As colder weather sets in, the mother of a child with autism is reaching out to help others who care for vulnerable Islanders.

Tammy McQuaid spearheads Project Lifesaver, which provides electronic bracelets to help locate lost people — especially those with autism, dementia or Alzheimer's disease, who are prone to wander.

"A lot of them sometimes don't respond to their name," she said.

tammy mcquaid

Tammy McQuaid established Project Lifesaver on P.E.I. 5 years ago. (Brian Higgins/CBC)

"They're at risk for wandering and they don't have the survival skills. So with the cold weather coming we really want to bring the awareness out there that there is an organization out there that can help."

'Huge peace of mind'

McQuaid's daughter Sophia,12, was one of the first Islanders to don a Project Lifesaver bracelet when McQuaid established the program on P.E.I. five years ago.

The waterproof device is about the size of a wrist watch. In the event that the person wearing it goes missing, a call to 911 puts first responders into action. They use a radio receiver to locate the bracelet — and the person wearing it.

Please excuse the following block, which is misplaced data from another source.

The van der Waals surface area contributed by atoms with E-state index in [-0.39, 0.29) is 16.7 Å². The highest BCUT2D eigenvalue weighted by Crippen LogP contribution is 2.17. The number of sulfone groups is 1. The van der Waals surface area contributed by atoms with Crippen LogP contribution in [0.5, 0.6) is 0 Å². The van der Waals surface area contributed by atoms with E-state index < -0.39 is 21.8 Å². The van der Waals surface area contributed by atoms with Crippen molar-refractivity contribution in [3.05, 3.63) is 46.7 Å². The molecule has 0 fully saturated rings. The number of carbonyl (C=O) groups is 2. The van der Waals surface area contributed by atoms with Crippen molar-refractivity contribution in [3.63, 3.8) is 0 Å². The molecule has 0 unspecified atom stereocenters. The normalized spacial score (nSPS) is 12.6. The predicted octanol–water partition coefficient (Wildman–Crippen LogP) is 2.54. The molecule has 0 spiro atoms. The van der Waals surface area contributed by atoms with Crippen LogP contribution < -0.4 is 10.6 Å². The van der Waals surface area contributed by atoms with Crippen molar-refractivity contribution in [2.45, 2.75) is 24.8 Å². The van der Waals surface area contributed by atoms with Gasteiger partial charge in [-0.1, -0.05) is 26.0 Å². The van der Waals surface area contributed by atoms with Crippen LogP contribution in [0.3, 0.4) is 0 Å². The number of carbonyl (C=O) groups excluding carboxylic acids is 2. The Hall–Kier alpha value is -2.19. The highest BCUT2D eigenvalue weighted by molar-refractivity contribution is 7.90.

"It's a huge peace of mind to know if she's wearing this and she goes missing that our team will find her and will find her in a matter of minutes as opposed to hours, or possibly days," McQuaid said.

Thousands served globally

The non-profit charity provides bracelets to thousands of people in Canada, the U.S. and Australia. Currently, eight Islanders are wearing Project Lifesaver bracelets. 

Project Lifesaver bracelet

The waterproof bracelet emits radio signals to help first responders find the person wearing it. (Brian Higgins/CBC)

The $300 fee provides the electronic bracelet and on-going maintenance, including monthly batteries changes. The group waives fees for those who can't afford to pay.

McQuaid plans to reach out to schools, by word of mouth and on social media in coming weeks.

"I think there's probably hundreds of people that could benefit from this," McQuaid said.